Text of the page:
A look back at Fanshawe's biggest stories of the 2010s
Credit: EMILY STEWART
Fanshawe College observed many celebrations, welcomed a variety of changes, and faced and conquered some challenges over the past decade.
Below is a look back at what happened with Fanshawe College throughout the past decade, as reported in a variety of Interrobang articles published between 2010 and 2019.
2010: Faculty strike almost happens
On Jan. 13, 2010, 57 per cent of Ontario college faculty voted in favour of a faculty strike. Only 41 per cent of Fanshawe faculty, however, voted in favour. The majority, at 59 per cent, voted against a strike.
Much to the relief of students, no strike occurred after all. At 51.45 per cent in the final tally (51.25 per cent in early votes), just over half of the Ontario Public Service Employees Union (OPSEU) approved of the colleges’ final offer.
2011: Downtown Campus finds its first location
During a press conference on Sept. 22, 2011, then-president of Fanshawe College Dr. Howard Rundle announced the location for the much-anticipated Downtown Campus.
The former Royal Trust building on 137 Dundas St. became what is now known as the School of Digital and Performing Arts and provided 50,000 square feet of space for students in information technology, art production, digital media, and performing arts programs.
Rundle said that the College anticipated an investment of up to $40 million for purchasing and renovating downtown buildings and that the completed school would accommodate 75 staff members and 1,000 students in around 110,000 square feet of space.
2012: Riot occurs on Fleming Drive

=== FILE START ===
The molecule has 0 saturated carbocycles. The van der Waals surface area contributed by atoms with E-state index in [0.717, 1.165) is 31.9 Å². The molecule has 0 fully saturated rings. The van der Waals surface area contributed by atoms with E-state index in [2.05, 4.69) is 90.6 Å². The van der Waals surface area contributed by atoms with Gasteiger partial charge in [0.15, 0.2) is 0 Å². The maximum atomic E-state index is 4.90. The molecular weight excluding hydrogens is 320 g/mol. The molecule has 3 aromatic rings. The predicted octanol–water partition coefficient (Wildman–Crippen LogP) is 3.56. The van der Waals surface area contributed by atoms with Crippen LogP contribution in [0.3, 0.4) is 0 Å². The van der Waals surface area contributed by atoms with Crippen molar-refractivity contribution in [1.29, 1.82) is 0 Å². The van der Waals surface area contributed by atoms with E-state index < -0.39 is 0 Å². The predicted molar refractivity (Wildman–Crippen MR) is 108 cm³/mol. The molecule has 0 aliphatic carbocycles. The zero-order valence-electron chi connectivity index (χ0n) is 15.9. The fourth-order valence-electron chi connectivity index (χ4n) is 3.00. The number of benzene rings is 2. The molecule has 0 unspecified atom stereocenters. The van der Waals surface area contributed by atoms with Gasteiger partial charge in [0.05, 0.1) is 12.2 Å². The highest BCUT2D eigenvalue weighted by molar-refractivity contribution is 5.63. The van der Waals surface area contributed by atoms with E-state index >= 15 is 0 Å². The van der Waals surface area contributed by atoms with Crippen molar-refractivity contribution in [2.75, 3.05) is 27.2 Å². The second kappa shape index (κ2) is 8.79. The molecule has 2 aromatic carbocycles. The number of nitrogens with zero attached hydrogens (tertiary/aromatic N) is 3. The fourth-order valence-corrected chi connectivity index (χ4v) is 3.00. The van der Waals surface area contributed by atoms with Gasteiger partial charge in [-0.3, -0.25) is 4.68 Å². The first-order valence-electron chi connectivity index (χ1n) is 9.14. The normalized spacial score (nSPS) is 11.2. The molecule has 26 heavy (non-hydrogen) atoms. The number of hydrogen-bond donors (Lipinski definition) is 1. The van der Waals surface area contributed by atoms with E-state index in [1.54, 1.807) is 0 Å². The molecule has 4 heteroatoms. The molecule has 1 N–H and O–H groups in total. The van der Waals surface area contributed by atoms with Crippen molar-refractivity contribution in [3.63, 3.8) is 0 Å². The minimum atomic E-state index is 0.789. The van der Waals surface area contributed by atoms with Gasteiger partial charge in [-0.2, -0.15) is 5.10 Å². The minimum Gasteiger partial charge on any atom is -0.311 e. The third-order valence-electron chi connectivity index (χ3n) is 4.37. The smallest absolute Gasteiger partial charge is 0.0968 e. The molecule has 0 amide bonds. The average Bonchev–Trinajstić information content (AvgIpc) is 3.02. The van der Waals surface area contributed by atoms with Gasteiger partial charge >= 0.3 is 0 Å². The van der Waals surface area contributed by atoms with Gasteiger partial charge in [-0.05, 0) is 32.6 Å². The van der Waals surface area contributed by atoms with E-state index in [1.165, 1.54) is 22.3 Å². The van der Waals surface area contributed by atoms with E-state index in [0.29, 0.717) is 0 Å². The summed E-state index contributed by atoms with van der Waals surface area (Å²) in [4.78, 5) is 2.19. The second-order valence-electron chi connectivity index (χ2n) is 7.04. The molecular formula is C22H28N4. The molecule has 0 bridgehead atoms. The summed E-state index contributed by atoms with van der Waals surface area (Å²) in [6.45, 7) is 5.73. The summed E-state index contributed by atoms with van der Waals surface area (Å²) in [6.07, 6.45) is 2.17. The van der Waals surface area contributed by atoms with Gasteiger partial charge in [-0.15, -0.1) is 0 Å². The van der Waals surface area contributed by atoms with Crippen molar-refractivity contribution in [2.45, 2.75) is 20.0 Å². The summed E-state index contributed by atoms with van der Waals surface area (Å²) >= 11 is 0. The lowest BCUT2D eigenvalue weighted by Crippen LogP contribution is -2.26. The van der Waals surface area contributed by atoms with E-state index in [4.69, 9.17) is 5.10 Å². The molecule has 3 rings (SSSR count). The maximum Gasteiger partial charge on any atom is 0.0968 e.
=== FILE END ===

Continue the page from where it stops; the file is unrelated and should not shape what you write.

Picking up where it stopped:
A riot on Fleming Drive during St. Patrick’s Day saw a CTV News van flipped over and ignited, 1,000 attendees, and about $100,000 in damage. Some who attended the riot fuelled the van fire with furniture, propane tanks, and TVs, while others threw projectiles ranging from bottles to fences to car tires at police, fire crews, and EMS.
After the London Police Service closed their investigation surrounding the riot in June 2012, 175 people were arrested and 68 people, including 26 Fanshawe students, were charged.
The College community, including alumni, helped ease the burden of the aftermath. A Fleming Riots St. Pat’s Day 2012 Facebook group was created and filled with screenshots from people bragging about their involvement with the riot on social media to help police identify those involved.
Project Fanshawe, created by Fanshawe alumnus Youssef Meddoui, aimed to clean up Fleming Drive. More than 2,000 people signed a change.org petition requesting to expel students involved in the riot.
2013: Peter Devlin starts term as Fanshawe College President
Rt. Lt.-Gen. Peter Devlin began his term as Fanshawe College President on Sept. 3, 2013, after Dr. Howard Rundle completed his 18-year tenure at the end of the summer. His education and military background, which includes managing the Canadian Armed Forces’ $2-Billion budget, were considered assets to serving as the College’s fifth president.